Errors in medicine are now of great interest to many parties they attract the focus of lawyers, insurers and policy analysts, as well as the attention of medical educators, researchers, psychologists, professional, regulatory and defence bodies, patients and politicians. Each constituency brings different viewpoints to the issues raised by medical error, such as: error definition and reporting, error interpretation, how to identify the causes of medical error and maximise prevention, and how to reduce error associated health care harms.
Over the coming decade, the detection, reporting, measurement and minimisation of medical errors and the harms which flow from these will become part and parcel of every clinical organisation in developed societies.
Aim of this book
This volume will bring together a series of contributions by internationally recognised researchers, scientists and critical thinkers on medical errors, in order to chart the growing public and policy interest in medical fallibility and patient safety. It will be directed to a broad audience of practitioners, policy makers and researchers, and will encompass
- the nature of medical fallibility and different approaches to defining error
- relations between error and harm
- what is known about the incidence and epidemiology of errors and harms in different health settings and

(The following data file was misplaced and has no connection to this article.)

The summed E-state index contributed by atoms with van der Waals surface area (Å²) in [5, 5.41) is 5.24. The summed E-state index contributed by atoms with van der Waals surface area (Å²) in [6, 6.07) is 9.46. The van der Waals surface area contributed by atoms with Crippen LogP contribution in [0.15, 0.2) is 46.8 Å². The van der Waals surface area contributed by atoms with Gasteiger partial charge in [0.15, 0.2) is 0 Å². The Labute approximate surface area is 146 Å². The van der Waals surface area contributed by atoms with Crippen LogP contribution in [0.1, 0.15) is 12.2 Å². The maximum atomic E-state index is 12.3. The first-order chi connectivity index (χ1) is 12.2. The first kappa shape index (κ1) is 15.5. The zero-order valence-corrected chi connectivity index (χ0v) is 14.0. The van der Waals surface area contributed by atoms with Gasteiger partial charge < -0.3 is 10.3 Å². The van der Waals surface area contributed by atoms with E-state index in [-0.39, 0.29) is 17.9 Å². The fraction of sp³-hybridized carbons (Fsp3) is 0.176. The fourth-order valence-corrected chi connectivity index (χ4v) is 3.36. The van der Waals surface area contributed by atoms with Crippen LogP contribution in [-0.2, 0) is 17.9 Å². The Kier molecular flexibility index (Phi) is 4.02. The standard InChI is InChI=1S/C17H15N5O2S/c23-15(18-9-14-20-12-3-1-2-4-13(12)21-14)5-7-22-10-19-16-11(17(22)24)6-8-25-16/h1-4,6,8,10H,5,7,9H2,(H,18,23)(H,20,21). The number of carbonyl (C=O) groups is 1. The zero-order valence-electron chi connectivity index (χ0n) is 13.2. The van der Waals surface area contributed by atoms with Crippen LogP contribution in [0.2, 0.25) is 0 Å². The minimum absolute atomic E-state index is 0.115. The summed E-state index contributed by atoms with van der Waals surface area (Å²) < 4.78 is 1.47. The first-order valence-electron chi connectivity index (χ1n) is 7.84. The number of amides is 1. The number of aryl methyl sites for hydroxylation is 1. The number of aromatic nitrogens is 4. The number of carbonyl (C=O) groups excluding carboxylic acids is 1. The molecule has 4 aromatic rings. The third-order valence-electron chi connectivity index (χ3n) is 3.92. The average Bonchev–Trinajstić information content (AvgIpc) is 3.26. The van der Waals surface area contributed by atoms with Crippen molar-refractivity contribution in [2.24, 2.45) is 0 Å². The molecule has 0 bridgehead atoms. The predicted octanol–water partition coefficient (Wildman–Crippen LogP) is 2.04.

- strategies to minimise the occurrence of errors and their harmful consequences
- interaction with the law: culpability for error, harm and bad luck
- relevance to clinical appraisal and re–accreditation
- the culture and ethos of clinical practices
- medical education and research.
With an international authorship, this volume will be of interest to both domestic and international clinical, health policy, medical R+D and health education readerships. Comparable collections contain material published some time ago now and do not offer the breadth of focus on error and patient safety that we propose here.
1. Historical recognition and conceptual understanding of error as an inevitable component of clinical work International overview.
2. The patient safety implications of transitions in healthcare.
3. Are all errors the same?.
4. How does the law deal with medical errors?.
Section 2: Key clinical issues.
5. The epidemiology of patient safety.
6. Diagnostic errors: psychological theories and research implications.
7. The aftermath of error on patients and health care staff.
8. Medicines management to minimise errors in primary care.
9. Error and organizational change.
10. Error reporting systems.
11. Analysis of health care error reports.
Section 3: Learning from errors.
12. Errors as individual learning opportunities.
13. ′Mince or mice′? misunderstandings and patient safety in a linguistically diverse community.
14. Patient safety and patient error.
15. Significant event auditing and root cause analysis of errors.
16. Teaching students about medical errors.
17. Medical education.
18. Medical errors in narratives and case histories.
Section 4: Communicating with the public.
19. The patient′s role in preventing errors and promoting safety.
20. Health care errors and the media.
21. The many advantages and some disadvantages of a no–blame culture regarding medical errors
Aziz Sheikh, NHS GP, Professor of Primary Care Research and Development, University of Edinburgh
The editors have worked together on medical error in the past and have a considerable track record of jointly undertaken research and peer review publication in primary health care related fields. They have established contacts with many of the proposed chapter authors.